Astronauts from the shuttle Discovery are prepared for another spacewalk Monday after a productive seven-hour outing Saturday, when two of them tested repair procedures and installed a new antenna on the International Space Station. NASA decided to extend the 12-day mission by one day since the next shuttle visit probably will be postponed until problems with heat-shielding tiles are solved. Engineers have now reviewed 90 percent of the shuttle's current tiles and found them able to withstand the forces of reentry. The remainder are expected to receive clearance Monday. Sunday, the crew removed 13 tons of accumulated trash from the space station to be returned to Earth for disposal.

Uzbekistan's government has informed the US military that it must move out of a strategically located base used in searching for Osama bin Laden and in regional relief operations, US officials confirmed over the weekend. According to The Wash- ington Post, the US has six months to move out of the Karshi-Khanabad air base, also known as K2. The American presence in Central Asia has caused tensions with Russia and China.

President Bush was declared "fit for duty" after undergoing his annual physical checkup at the National Medical Center in Bethesda, Md., Saturday. Tuesday, he anticipates signing the Central American Free Trade Agreement before leaving Washington to spend the rest of the month at his Texas ranch.

Michigan's Supreme Court overturned an appellate ruling and confirmed the public's right to stroll Great Lakes beaches whether or not lakefront property owners object. The justices agreed that owners of adjacent property may not deny access to people using the land between the water's edge and the ordinary high-water mark. About 70 percent of Michigan's 3,200 miles of shoreline on lakes Michigan, Huron, and Erie abuts private property.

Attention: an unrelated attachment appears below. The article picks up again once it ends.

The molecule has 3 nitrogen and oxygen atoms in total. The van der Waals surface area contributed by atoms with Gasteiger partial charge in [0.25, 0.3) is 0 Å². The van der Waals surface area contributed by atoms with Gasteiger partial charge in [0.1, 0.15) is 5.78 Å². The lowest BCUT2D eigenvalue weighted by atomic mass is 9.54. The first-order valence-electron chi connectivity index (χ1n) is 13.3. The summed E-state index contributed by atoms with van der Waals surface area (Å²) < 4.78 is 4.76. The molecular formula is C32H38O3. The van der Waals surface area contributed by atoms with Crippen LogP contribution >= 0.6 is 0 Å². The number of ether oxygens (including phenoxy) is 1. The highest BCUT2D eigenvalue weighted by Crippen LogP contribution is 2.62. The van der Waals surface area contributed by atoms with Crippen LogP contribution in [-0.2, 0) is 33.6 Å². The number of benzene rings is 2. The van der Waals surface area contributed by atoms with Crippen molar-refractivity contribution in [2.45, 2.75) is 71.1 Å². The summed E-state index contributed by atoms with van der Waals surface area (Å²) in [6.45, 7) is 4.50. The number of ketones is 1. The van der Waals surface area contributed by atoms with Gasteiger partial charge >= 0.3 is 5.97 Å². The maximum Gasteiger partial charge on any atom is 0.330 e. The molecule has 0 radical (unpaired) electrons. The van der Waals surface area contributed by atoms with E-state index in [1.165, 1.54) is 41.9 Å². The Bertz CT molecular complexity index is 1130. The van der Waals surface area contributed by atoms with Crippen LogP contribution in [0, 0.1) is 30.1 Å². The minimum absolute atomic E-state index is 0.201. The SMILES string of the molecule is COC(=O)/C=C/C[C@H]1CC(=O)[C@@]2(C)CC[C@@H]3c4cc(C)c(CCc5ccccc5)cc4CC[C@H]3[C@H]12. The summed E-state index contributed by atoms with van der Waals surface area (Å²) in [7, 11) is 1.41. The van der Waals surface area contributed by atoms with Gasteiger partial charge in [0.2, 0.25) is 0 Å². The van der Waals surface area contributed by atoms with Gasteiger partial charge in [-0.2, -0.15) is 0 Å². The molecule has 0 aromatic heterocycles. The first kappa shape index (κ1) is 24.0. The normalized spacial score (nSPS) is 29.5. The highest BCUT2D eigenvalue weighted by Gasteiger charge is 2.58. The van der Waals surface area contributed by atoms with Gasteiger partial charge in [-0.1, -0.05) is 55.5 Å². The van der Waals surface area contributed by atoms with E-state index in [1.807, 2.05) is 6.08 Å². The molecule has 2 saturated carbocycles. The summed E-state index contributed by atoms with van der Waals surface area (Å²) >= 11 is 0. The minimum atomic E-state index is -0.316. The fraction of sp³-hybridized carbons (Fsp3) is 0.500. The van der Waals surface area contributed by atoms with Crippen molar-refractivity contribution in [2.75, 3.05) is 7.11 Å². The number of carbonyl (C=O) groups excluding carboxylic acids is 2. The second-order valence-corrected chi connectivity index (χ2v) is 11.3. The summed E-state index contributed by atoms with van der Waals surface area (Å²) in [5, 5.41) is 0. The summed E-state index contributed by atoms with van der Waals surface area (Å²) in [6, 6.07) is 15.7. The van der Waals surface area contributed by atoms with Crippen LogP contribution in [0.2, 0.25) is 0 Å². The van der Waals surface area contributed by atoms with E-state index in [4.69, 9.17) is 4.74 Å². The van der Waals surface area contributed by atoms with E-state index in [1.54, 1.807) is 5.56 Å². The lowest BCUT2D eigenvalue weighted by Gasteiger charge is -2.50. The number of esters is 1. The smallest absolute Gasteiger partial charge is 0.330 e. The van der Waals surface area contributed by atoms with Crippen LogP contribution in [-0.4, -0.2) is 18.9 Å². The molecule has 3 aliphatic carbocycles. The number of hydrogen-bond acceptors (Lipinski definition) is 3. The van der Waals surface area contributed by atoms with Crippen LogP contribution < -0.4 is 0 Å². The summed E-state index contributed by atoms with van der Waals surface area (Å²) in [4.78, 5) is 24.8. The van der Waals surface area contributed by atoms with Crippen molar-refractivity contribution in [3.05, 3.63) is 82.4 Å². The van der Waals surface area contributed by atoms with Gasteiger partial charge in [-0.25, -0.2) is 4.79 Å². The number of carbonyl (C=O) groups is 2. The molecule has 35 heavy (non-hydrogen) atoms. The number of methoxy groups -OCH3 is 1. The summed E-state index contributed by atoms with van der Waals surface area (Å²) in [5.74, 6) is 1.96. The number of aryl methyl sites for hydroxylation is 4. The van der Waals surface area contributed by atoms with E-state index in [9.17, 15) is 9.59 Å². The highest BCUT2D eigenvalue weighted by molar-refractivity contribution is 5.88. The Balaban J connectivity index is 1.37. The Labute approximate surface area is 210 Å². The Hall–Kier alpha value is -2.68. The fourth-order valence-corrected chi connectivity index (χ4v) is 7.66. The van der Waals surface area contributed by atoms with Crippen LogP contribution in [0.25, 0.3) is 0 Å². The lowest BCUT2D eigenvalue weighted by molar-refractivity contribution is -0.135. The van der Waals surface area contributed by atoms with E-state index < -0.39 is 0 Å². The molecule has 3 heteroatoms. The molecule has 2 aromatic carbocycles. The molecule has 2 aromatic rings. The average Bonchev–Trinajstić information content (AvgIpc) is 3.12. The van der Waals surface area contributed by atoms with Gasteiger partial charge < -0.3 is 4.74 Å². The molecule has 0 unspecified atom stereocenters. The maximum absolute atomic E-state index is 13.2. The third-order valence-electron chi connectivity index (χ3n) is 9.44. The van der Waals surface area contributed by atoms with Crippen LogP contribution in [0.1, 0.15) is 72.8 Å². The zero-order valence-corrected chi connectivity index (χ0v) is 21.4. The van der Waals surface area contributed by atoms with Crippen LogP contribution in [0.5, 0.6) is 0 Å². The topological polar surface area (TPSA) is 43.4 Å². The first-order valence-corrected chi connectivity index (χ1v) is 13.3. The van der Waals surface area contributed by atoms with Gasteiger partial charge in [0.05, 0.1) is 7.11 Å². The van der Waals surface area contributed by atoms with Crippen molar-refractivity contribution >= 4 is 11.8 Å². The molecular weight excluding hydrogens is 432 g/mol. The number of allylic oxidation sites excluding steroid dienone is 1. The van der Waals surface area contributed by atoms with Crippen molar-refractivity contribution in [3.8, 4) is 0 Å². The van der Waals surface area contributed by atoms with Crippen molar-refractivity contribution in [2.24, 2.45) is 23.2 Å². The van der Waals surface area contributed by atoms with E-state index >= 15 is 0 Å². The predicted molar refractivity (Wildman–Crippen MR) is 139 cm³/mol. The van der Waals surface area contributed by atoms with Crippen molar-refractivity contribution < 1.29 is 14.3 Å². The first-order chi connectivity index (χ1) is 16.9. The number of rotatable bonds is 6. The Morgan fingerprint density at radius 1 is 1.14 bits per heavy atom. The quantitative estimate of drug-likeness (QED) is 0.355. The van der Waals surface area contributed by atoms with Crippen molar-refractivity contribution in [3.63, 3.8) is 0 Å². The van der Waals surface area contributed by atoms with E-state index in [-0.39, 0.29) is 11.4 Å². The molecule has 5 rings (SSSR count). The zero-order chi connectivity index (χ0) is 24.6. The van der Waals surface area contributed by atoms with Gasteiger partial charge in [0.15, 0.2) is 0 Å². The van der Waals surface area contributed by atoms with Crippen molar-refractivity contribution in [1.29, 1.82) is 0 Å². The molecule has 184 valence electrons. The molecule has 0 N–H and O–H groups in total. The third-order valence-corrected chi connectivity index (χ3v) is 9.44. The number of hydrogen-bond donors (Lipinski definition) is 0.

Members of the Oregon Legislature made their state the first to a require a doctor's prescription for cold medicines that contain an ingredient used to make the illegal drug methamphetamine. Moonshiner-style "meth labs" have made the drug a greater danger to American young people than marijuana, US Attorney General Alberto Gonzales has said. Congress is considering legislation to put certain medicines used in making meth behind pharmacy counters.

In the first report of its kind, the Department of Justice estimated there were 8,210 incidents of rape and sexual abuse in US prisons last year. The report warns that this figure is probably low since victims often are reluctant to report incidents because of the fear of reprisal. Almost half of the alleged acts involved staff misconduct toward inmates, the report says. A federal commission will begin examining the issue next month.

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